A Maine Edge reporter and former University of Maine student wrote the feature, “Saying goodbye to a teacher and friend,” about his memories of Sandra Hardy. Hardy, who was an associate professor of theatre at UMaine, taught acting and literature of the theatre, as well as drama in education during her 26-year career. Hardy passed away June 19 in Connecticut. She was 76. “She was never at a loss for something to say, but at the same time, she was one of the greatest listeners I ever encountered,” the reporter wrote. “She was there to make you better — better as a student, better as an actor and better as a person.”
Steve Bull, a pioneer for gay rights who co-founded the University of Maine’s Wilde Stein Club in 1974, was interviewed for a Portland Press Herald column by Bill Nemitz, titled “Gay-rights pioneers earned pride long before parade.” Bull said he never will forget organizing the first gay symposium at UMaine in 1974.
The Bangor Daily News published an opinion piece titled “To survive and grow, Maine farmers must keep innovating,” by John Piotti, president and CEO of Maine Farmland Trust. The article first appeared in Maine Policy Review, published by the University of Maine’s Margaret Chase Smith Policy Center.
The Bangor Daily News published the opinion piece “Women’s ‘confidence problem’? It’s so much more” by Amy Blackstone, an associate professor and chairwoman of the University of Maine’s Sociology Department. Blackstone also is a member of the Maine Regional Network, part of the Scholars Strategy Network, which brings together scholars across the country to address public challenges and their policy implications. Members’ columns appear in the BDN every other week.
Susan Brawley, a professor of plant biology at the University of Maine, wrote an opinion piece published by the Bangor Daily News, titled “Look at the science. Maine harvesting of rockweed is sustainable.” Brawley wrote, “a certain amount of harvesting can be performed without jeopardizing the overall health of the ecosystem.”
Slate published an opinion piece by Michael Socolow, an associate professor in the Department of Communication and Journalism at the University of Maine, titled “The day we didn’t invade Normandy.” The article focuses on the erroneous media reports that were made on June 3, 1944 announcing that D-Day had begun. Millions of people likely heard the report on as many as 500 stations nationwide. The false report sprang from a preplanned news flash that was accidentally released by a young typist in the AP’s London bureau who pressed the wrong button on her teletype transmitter, the article states. “Though far more Americans heard the false D-Day report than tuned in to Orson Welles’ ‘War of the Worlds’ broadcast, the erroneous news flash, and the public’s reaction to it, is now largely forgotten. Actual coverage of D-Day, starting three days later, wiped it from historical memory,” Socolow wrote.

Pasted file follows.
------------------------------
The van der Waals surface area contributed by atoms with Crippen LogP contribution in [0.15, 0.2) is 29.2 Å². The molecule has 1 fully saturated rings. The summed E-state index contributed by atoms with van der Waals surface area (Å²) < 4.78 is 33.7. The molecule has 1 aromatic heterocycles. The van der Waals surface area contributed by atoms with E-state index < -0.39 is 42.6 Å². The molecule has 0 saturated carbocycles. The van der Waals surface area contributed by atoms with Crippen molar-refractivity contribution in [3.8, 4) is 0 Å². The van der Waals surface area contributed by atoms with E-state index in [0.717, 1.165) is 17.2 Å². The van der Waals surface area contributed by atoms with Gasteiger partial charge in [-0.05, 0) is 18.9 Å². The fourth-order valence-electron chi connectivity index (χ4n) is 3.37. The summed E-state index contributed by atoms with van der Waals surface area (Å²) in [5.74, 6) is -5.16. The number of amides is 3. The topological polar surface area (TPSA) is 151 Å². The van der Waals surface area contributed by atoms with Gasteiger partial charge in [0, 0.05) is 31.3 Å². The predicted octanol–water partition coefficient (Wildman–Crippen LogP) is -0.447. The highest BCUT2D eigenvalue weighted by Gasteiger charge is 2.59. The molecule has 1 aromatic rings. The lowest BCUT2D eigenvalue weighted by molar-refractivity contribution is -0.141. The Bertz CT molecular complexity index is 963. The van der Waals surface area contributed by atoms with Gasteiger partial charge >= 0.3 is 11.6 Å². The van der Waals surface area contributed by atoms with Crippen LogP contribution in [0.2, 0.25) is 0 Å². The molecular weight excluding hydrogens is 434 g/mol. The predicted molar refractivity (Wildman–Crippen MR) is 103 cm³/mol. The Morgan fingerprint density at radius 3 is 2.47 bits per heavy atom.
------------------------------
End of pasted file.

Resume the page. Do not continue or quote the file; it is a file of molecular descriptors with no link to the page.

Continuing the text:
Renee Kelly, director of Economic Development Initiatives and co-director of the Foster Center for Student Innovation at the University of Maine, wrote an article for Mainebiz on how to validate a business idea. Kelly wrote the first step to validate an idea is to give it more definition. She recommends writing out the elements, as opposed to only thinking through concepts.
Elissa Koskela, an assistant coordinator of the Signs of the Seasons program coordinated by the University of Maine Cooperative Extension and the Maine Sea Grant, wrote an opinion piece for the Bangor Daily News titled “Wondering how climate change is affecting us now? Citizen scientists have a role to play.” Signs of the Seasons is a phenology program that helps scientists document the local effects of global climate change through the work of volunteer citizen scientists who are trained to record the seasonal changes of common plants and animals in their communities.
The Bangor Daily News published an opinion piece titled “Maine inventors have a natural advantage,” by David Kappos, a partner at Cravath, Swaine & Moore LLP in New York who also served as under secretary of commerce for intellectual property and director of the U.S. Patent and Trademark Office from 2009 to 2013. “Continued promulgation of fabrication labs is crucial to Maine’s ascent in innovation. The University of Maine has wisely made bold investments in such facilities,” the article states. The complete version of the article first appeared in Maine Policy Review, published by UMaine’s Margaret Chase Smith Policy Center.
A bill proposed by Rep. Mick Devin of Newcastle, who is also a researcher and shellfish hatchery manager at the University of Maine’s Darling Marine Center, was mentioned in a column published in the Working Waterfront, titled “Gulf of Maine uniquely susceptible to ocean acidification.” Devin, who has shown concern about the vulnerability of Maine’s marine ecosystems and fisheries-dependent communities, proposed a bill last fall to establish a commission that would study the effects of coastal and ocean acidification on species that are commercially harvested along Maine’s coast, according to the article. The bill gained support from diverse interest groups and became law April 30. Global Ocean Health also carried the column.